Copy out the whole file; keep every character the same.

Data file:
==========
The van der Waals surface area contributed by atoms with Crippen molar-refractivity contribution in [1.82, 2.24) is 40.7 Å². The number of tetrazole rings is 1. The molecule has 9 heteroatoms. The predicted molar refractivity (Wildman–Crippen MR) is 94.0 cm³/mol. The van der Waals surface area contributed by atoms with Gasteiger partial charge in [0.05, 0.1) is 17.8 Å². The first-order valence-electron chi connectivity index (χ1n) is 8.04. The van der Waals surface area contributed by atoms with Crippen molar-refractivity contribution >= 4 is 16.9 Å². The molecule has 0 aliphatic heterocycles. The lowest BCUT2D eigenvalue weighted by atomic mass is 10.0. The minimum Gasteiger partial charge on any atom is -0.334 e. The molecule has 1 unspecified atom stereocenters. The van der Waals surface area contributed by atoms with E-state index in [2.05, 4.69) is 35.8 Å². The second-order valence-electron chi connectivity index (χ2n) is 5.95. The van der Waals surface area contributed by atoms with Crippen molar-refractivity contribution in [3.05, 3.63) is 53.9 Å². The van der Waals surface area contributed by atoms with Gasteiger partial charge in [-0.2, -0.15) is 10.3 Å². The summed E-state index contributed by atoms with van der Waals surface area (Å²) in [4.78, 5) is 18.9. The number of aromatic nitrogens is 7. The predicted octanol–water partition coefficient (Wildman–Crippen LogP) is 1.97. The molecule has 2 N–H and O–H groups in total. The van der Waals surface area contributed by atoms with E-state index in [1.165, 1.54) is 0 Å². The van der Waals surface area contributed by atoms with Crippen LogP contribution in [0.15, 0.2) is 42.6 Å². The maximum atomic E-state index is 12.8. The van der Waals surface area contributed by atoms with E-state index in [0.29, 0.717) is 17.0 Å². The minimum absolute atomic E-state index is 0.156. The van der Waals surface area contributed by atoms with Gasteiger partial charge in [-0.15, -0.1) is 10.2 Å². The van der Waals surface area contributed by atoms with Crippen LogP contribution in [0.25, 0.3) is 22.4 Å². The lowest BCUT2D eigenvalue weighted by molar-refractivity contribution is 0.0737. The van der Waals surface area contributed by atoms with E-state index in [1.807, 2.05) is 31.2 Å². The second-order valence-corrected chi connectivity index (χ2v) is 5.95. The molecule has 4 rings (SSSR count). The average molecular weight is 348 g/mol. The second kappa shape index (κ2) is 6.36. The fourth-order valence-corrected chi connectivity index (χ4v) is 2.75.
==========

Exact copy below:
The van der Waals surface area contributed by atoms with Crippen molar-refractivity contribution in [1.82, 2.24) is 40.7 Å². The number of tetrazole rings is 1. The molecule has 9 heteroatoms. The predicted molar refractivity (Wildman–Crippen MR) is 94.0 cm³/mol. The van der Waals surface area contributed by atoms with Gasteiger partial charge in [0.05, 0.1) is 17.8 Å². The first-order valence-electron chi connectivity index (χ1n) is 8.04. The van der Waals surface area contributed by atoms with Crippen molar-refractivity contribution >= 4 is 16.9 Å². The molecule has 0 aliphatic heterocycles. The lowest BCUT2D eigenvalue weighted by atomic mass is 10.0. The minimum Gasteiger partial charge on any atom is -0.334 e. The molecule has 1 unspecified atom stereocenters. The van der Waals surface area contributed by atoms with E-state index in [2.05, 4.69) is 35.8 Å². The second-order valence-electron chi connectivity index (χ2n) is 5.95. The van der Waals surface area contributed by atoms with Crippen molar-refractivity contribution in [3.05, 3.63) is 53.9 Å². The van der Waals surface area contributed by atoms with Gasteiger partial charge in [-0.2, -0.15) is 10.3 Å². The summed E-state index contributed by atoms with van der Waals surface area (Å²) in [4.78, 5) is 18.9. The number of aromatic nitrogens is 7. The predicted octanol–water partition coefficient (Wildman–Crippen LogP) is 1.97. The molecule has 2 N–H and O–H groups in total. The van der Waals surface area contributed by atoms with E-state index in [1.165, 1.54) is 0 Å². The van der Waals surface area contributed by atoms with Crippen LogP contribution in [0.15, 0.2) is 42.6 Å². The maximum atomic E-state index is 12.8. The van der Waals surface area contributed by atoms with E-state index in [0.29, 0.717) is 17.0 Å². The minimum absolute atomic E-state index is 0.156. The van der Waals surface area contributed by atoms with Gasteiger partial charge in [-0.15, -0.1) is 10.2 Å². The van der Waals surface area contributed by atoms with Crippen LogP contribution in [0.25, 0.3) is 22.4 Å². The lowest BCUT2D eigenvalue weighted by molar-refractivity contribution is 0.0737. The van der Waals surface area contributed by atoms with E-state index in [1.807, 2.05) is 31.2 Å². The second-order valence-corrected chi connectivity index (χ2v) is 5.95. The molecule has 4 rings (SSSR count). The average molecular weight is 348 g/mol. The second kappa shape index (κ2) is 6.36. The fourth-order valence-corrected chi connectivity index (χ4v) is 2.75.